Using a Therapeutic Alliance to
Predict Weight Gain in Young AN Patients
Patients' perception of an early
alliance was important for prognosis.
Reprinted from Eating Disorders Review
September/October 2012 Volume 23, Number 5
©2012 Gürze Books
Anorexia nervosa (AN) is one of the most disabling diseases among adolescents who seek mental health care. For clinicians, determining a prognosis for and time to reaching ideal body weight for young patients are extremely difficult. A group of French researchers sought to predict the time it would take for these young patients to achieve their target weights by using the concept of therapeutic alliance. The therapeutic alliance is an all-encompassing term for therapy that emphasizes the collaborative nature of the partnership between counselor and client. This partnership incorporates client preferences and goals into treatment and outlines methods for accomplishing those goals.
Dr. Stephanie Bourion-Bedes and colleagues conducted a prospective cohort study of adolescents who were screened consecutively in the impatient and outpatient departments of psychiatry and pediatrics at Nancy Hospital, University of Nancy, Metz, France. To be included in the study, patients had to be between 9 and 20 years of age and to have a DSM-IV-TR diagnosis of AN. Patients' parents and therapists were also included in the study. Treatment combined an individual therapy and a supportive program aimed at improving eating patterns and weight. Oral refeeding was used to achieve a target weight and if the patient refused to eat, nasogastric feeding might be required. The weight gain expectation was monitored and the target weight was 90% of ideal body weight.
Medical interviews and self-administered questionnaires were used for assessment of eating behaviors. The therapeutic alliance was evaluated with the French version of the Helping Alliance Questionnaire for Child, Parents, and Therapist (Can J Psychiatry 2006; 51:913). The child and parent versions include 15 items, 13 of which cover basic aspects of interpersonal relationships between patients and staff, as well as the degree of common understanding and the capability to provide or receive needed help. The remaining items are positive statements that explore the overall psychological state of the patient. Patients also completed the Eating Attitudes Test-26, and sociodemographic and clinical profiles were developed for each participant.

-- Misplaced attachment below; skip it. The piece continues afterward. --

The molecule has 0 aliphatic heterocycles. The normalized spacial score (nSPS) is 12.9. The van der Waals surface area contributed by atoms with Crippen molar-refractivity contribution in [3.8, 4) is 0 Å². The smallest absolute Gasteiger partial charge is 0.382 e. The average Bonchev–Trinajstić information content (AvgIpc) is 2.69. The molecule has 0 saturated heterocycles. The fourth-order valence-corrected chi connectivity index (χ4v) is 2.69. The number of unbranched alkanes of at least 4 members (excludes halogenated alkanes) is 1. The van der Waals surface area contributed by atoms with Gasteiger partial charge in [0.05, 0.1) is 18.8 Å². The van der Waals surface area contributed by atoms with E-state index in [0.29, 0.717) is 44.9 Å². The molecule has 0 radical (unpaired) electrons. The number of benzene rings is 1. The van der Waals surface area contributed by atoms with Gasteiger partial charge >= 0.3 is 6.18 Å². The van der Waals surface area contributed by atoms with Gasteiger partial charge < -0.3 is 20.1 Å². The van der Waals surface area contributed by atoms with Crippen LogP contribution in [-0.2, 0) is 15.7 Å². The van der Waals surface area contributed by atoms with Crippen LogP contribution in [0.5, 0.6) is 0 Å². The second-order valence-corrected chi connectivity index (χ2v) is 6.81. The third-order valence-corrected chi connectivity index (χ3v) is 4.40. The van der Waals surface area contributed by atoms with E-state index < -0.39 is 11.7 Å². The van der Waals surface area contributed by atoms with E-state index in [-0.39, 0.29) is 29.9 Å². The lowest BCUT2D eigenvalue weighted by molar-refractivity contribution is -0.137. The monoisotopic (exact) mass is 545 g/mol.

The final group included 108 patients and their therapists and 85 parents. Most patients were female (94.4%) and the mean age was 15.3 years. The mean duration of having the eating disorder before care was given was 11.2 months. Mean body mass index (BMI) at inclusion was 15.1 kg/m2. In all, 23 therapists were included: 3 worked in both inpatient and outpatients settings, and two-thirds were female. All were working with patients with eating disorders.
An inpatient setting worked best
Eighty-six participants were clinically recovered and 26 were from the outpatient setting and 60 from inpatient settings; those from inpatient settings had a shorter time to recovery then those from outpatient settings. Nearly 80% of the patients achieved target weights. The researchers chose early and repeated measures designed to see how therapy worked for the patients. The results showed that the therapeutic alliance was better over the course of time of therapy than with early therapeutic alliance. An inpatient setting was the most important predictor of time to achieve a target weight in the short term—this is probably due to the relatively intensive treatment in the inpatient unit, which provided intensive care 24 hours a day, 7 days a week. Being very underweight at admission was associated with a longer time to achieve target body weight, as has been shown in previous studies.
The authors concluded that patients' perception of an early therapeutic alliance is a good predictor of achieving a target weight. And, because therapeutic alliance is a modifiable construct, they feel it could be a target for intervention in young AN patients.